The Standards will be a good practice charter for practitioners working through dance but will also be relevant to artists working in other arts forms. They will consist of a set of guidelines accompanied by a attachment aware badge or quality mark, enabling an artist to show that they recognise and are committed to developing attachment and neuroscience informed practice.
The standards are primarily aimed at artists working with children. Standards provide a useful check-list for artists so that they can reflect on their practice and consider the range of skills they need to develop and approaches they need to adopt in order to be most effective and to deliver best practice.
The standards will enable artists to be clear about their ethical stance on how they approach their work and the expectations people can have of them in terms of their professional actions and attitudes. It will help artists highlight how the arts are unique in helping people develop resilience, a sense of self and can potentially change the trajectory of a life.
A growing number of children and young people have emotional and behavioural needs that go beyond the some of our current thinking and strategies. Poverty, parental difficulty, trauma, can mean our children are hard to reach and hard to help. They need our greatest nurturing and care. These children are everywhere; they are the baby coming to take part in your workshop, child in your creative movement class, the young person in your street dance session. We owe it to these children to make sure our our practice matches the needs of our current society. An attachment aware practice is the BEST kind of arts practice there is.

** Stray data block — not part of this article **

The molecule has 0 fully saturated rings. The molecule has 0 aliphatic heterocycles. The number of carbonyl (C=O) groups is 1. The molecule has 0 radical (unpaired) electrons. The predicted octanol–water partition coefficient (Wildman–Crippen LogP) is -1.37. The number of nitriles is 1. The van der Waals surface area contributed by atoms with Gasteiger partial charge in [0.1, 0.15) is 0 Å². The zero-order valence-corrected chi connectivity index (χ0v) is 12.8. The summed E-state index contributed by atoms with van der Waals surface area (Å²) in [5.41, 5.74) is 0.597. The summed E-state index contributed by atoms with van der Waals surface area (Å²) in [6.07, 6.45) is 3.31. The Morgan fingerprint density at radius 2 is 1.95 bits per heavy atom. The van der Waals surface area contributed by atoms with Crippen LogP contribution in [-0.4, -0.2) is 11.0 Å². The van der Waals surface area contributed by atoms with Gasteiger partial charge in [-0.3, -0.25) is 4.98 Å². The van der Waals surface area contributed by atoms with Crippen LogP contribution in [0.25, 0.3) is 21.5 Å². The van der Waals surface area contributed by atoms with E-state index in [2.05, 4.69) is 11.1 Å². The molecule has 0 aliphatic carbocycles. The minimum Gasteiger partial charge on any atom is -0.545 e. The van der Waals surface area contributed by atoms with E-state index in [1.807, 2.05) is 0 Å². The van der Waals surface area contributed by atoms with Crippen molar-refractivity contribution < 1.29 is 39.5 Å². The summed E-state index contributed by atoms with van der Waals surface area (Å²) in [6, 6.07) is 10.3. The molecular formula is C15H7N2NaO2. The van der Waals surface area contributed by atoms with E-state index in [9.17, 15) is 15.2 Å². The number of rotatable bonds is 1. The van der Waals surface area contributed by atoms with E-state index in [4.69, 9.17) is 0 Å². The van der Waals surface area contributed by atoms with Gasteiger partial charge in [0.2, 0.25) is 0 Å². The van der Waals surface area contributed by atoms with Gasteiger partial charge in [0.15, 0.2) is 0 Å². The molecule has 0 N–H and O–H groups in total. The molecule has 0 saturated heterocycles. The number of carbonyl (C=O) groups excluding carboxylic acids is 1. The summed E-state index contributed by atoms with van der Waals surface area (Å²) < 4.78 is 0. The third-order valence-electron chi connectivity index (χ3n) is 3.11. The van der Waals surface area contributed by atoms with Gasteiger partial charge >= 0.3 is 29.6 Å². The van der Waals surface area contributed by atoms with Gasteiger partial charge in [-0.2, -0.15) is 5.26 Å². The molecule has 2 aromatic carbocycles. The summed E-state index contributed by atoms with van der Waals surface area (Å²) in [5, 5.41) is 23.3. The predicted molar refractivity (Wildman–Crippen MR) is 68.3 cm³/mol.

The idea for these standards came about while Our Creative Adventure creator Liz Clark was training in “Applying Neuroscience to Early Intervention” with Neuroscience specialist Mine Conkbayir. The standards have also been influenced by research into “Professional Love” by Professor Jools Page.
All the standards will be informed by research and based on evidence from attachment and neuroscience specialists.
In 2019 Our Creative Adventure will carry out research with independent dance artists, families, social workers, neuroscientists and arts organisations to create standards that will both strengthen and edify the arts sector in their practice and go someway to enabling artists to take their rightful place in society through their ability to:
place people, their aspirations, rights and choices at the heart of their practice
recognise and value the individuality of participants, help them find their own unique ‘voice’ and develop their means of creative expression
create ‘safe’ spaces where individuals can fulfil their human and creative potential
create cultures of respect where people feel positive about themselves and their relationships
create places of awe and wonder which connect people